Defendants subsequently moved for summary judgment based upon the plaintiff's inability to establish actual exposure to any of their products. Plaintiff's response to defendants' motion for summary judgment asserted that proof of his exposure to defendants' products could be shown through the deposition testimony given by Moe Rapchick, Remo Paternoster, Max Morch, and Howard Bauer in unrelated lawsuits involving asbestos claims. Plaintiff asserted that these four men were employed at the Brooklyn and Bayonne shipyards at the same time as plaintiff and worked on some of the same ships as plaintiff. Plaintiff also filed an affidavit and copies of the deposition transcripts of Rapchick, Paternoster, Morch, and Bauer in opposition to defendants' motion.
In his affidavit, plaintiff stated that he worked at the Brooklyn and Bayonne shipyards from 1941 to 1944 and from 1946 to 1955; that he worked in close proximity to boilermakers, pipefitters, sheetmetal workers, and pipe coverers; and that he specifically recalled working with a man named Moe Rapchick. Plaintiff also indicated that he worked on hundreds of American and British ships, including the New Jersey, the Franklin Delano Roosevelt, the Edison, the Brooklyn, the Philadelphia, the Kearsage, the Bennington, the Murphy, the Saratoga, the Oriskany, the Kearney, the Quincy, the Vincennes, the Missouri, the Arkansas, the Juno, the Atlanta, the Pensacola, the Augusta, the Helena, the Omaha, the Iowa, the CV 31, the South Carolina, the Bon Homme Richard, and the Franklin.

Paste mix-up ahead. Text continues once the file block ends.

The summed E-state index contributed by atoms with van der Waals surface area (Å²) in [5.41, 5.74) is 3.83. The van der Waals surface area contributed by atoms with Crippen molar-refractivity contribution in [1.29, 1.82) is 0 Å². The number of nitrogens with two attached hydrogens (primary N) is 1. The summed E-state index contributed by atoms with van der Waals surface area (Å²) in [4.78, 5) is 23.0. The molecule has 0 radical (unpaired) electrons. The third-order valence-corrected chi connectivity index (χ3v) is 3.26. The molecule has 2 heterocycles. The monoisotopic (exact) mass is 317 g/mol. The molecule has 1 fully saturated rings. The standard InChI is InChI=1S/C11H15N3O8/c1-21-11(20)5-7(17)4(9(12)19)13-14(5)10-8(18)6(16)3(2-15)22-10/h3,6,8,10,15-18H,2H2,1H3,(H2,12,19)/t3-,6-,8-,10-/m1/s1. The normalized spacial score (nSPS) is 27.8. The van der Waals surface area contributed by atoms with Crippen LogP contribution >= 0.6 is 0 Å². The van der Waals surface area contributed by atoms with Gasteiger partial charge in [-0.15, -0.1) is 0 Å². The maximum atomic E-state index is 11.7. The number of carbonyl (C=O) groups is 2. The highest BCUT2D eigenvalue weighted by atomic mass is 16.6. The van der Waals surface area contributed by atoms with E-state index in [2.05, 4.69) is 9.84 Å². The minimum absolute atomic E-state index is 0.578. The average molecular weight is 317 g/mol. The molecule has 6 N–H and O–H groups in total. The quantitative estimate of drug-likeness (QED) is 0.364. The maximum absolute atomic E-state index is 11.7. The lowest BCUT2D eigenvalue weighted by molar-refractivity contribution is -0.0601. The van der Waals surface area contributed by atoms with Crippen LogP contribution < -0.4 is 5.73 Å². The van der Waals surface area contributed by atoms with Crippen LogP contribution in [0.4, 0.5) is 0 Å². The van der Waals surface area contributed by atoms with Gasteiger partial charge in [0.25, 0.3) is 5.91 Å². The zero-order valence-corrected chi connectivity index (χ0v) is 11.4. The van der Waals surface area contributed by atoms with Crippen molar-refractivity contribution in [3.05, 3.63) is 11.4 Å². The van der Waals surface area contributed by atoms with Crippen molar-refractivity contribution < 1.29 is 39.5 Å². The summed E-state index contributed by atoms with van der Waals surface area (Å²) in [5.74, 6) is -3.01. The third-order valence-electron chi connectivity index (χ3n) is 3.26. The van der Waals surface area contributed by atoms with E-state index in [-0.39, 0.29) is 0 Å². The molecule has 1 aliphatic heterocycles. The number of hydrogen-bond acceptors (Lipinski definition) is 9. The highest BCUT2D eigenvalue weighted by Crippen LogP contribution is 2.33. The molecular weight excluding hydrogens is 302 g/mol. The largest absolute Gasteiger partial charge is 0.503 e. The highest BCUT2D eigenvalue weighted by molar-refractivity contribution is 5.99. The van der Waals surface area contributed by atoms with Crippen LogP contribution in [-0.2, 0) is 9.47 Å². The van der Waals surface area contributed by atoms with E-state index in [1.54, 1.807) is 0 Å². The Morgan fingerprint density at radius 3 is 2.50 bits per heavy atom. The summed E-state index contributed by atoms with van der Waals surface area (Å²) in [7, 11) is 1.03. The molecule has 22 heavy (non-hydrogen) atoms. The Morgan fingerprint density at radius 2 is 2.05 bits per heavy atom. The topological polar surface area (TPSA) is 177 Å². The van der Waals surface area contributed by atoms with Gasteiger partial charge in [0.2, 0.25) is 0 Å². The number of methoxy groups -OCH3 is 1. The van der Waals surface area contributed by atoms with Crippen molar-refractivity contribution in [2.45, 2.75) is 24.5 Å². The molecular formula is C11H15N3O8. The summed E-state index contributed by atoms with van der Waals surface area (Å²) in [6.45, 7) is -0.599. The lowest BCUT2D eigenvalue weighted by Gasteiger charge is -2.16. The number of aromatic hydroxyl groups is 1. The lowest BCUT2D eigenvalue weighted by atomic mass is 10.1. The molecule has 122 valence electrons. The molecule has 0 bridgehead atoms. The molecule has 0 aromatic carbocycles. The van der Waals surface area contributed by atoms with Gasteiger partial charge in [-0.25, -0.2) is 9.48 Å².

The deposition testimony of Moe Rapchick reflected that he began working at the Brooklyn naval shipyard in March 1941 and left at the end of 1945. During that period he was employed as a sheetmetal worker and recalled working aboard the Iowa, the Missouri, the Kearsage, the Franklin Delano Roosevelt, the South Carolina, the Murphy, and the CV 31. He estimated that the shipyard was about two square miles in size and employed approximately 55,000 people. Rapchick specifically recalled working with or near the asbestos products of Johns-Manville, Eagle-Picher, Owens-Illinois, Fibreboard, Celotex, Armstrong and Keene, but could not state that a particular product was used in a particular month on a particular ship. Rapchick stated further that the asbestos products were used all over the ships and were shared by different tradesmen, including shipfitters. The workers were covered with insulation as it drifted from the tradesmen working above and next to them.